The Center of Contemporary Art ([CCA], SP12, % 492 5906, 11:00-20:00, closed Mon) is run by the talented United Artists’ Club. Standards are excellent and this is the place to make contacts if you hope to visit the ‘secret’ art studio loft (fQ2, p87) or the artists’ apartments (tC1, rear entry door 6) at Inshaatchilar 28.
    The CCA’s subterranean café hosts occasional film nights, writers’ group meetings and parties. Outside look up to see some curious carved façade details including a trio of sandstone cats (graphic p84) in a faux window.
    The commercial but ever-inspiring Qız Qalası Gallery (SN14; Qüllä 6, :, daily 10:30-19:00) has regularly changing exhibitions and an impressive stock of works by classic Azeri artists. The latter aren’t always displayed so ask. Other commercial galleries include Absheron (SI4), Bakı (SQ4) and Ali Shamsir‘s atmospheric little Studio-Gallery (SS5, % 497 7136) displaying his impressionistic poppies and women in red. There’s a Miniatures Gallery (SN9) on Böyük Qala.

Oil-boom mansions
Both within and beyond the Old City walls are some superb turn-of-the-20th-century mansions.
    Perhaps the most eye-catching exterior is the ornate 1912 Hajinski Mansion (SM14) decorated with a selection of stone-vines, gargoyles and animal heads, as well as distinctive overhanging corner windows. It was here that Charles de Gaulle (then an outspoken, independent-minded resistance leader) stayed on 26 November 1944. He was en route to see Stalin in Moscow to discuss the anticipated post-war carve-up of Europe. He’d flown via Tehran to avoid crossing enemy airspace and for reasons unexplained, decided to stay on an extra night in Baku for a performance of Hacibayov’s classic Azeri opera Koro?lu.
    Before merging with Exxon, Mobil spent millions recreating the Pre-Raphaelite/art nouveau interiors of the Gani Mammadov residence (SK8), but that’s now a private residence not open to visitors. It was built on the site of a 1646 madrassa of which only one stone portal remains, now used as the diminutive Ticmä souvenir shop.
    The attractive building at SR12 topped off with a statuette (once part of a trio) was once the Ethnographic Museum but is being repurposed as a Heydar Aliyev museum. Baku was much in need of one of those.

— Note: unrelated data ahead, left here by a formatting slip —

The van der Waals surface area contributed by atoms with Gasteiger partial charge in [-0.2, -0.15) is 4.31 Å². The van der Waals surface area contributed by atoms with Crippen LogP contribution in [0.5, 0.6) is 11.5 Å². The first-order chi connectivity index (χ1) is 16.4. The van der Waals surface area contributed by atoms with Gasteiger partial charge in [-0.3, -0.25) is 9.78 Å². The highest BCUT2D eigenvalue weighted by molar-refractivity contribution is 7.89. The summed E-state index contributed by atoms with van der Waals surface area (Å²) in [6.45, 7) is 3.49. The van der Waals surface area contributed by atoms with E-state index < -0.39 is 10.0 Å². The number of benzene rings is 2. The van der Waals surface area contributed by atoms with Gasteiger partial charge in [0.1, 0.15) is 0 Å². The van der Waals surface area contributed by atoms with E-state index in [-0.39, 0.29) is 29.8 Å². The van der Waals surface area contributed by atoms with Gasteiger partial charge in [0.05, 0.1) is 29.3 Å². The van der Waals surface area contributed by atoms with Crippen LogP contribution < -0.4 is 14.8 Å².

Yasil Aptek (Æ©F5)
Qasimbey’s Hamam was an elegant multi-domed 15th-century bath-house, renovated in the 19th century. Today it houses a small herbal pharmacy (Yasil Aptek, Mon-Sat 10-18:00) beneath the flaking ceiling-domes which had once been colourfully painted with Azeri literary themes. The whole area behind here all the way to Neftchilar was brutally demolished in 2007 to build the new Four Seasons Hotel.

Mir Mövsüm’s house

Sit for a few minutes beside the little fountain in the stone patio area opposite 3 Firdowsi St and watch the people passing that house (ST8). At least one in three will touch the stone doorway as they pass. Coincidence? Not really. Though there is absolutely no sign this was the Baku residence of Mir Mövsüm, the ‘Meat Lord’ (see p154), and in the deeply superstitious Azeri form of Islam, his spirit remains a powerful source of good luck. Though a private house, you will be quite welcome to go into the recently gentrified room where the ‘boneless one’ used to sit. Make a prayer (and a token donation) at the makeshift shrine and feel free to kiss the door on the way out!

Other Old City attractions
For real ‘local flavour’ there’s no beating a good rub down at the 18th-century Aga Mikayil hamam (SH2, AZN2.50, 8-22.00 women only Mon & Fri, men only other days), though don’t expect the big communal pools or majestic vaulting of Istanbul equivalents. A passingly curious private museum displays a room full of miniature books (SP3, free entry, 11:00-17:00, closed Mon & Thu, % 492 9464), the smallest of which is just 2mm across – remarkable, though still over double the size of the world record holder (0.9mm by 0.9mm). Jazz fans might appreciate the appealing house museum of Vagif Mustafazade (SI8). It’s in the alley beside hotel Meridian, marked by an expressive bust-plaque (see graphic p57).

Carpet and souvenir shops
Icheri Shähär has various interesting carpet, ‘antique’ and souvenir shops, often tucked away in stone nooks and corners. Browsing can be fun but before you buy read pp60-1 (Carpets) or pp58-9 (Art), and leave plenty of time (preferably two weeks) to certify your purchases for export.

Azerbaijan with excursions to Georgia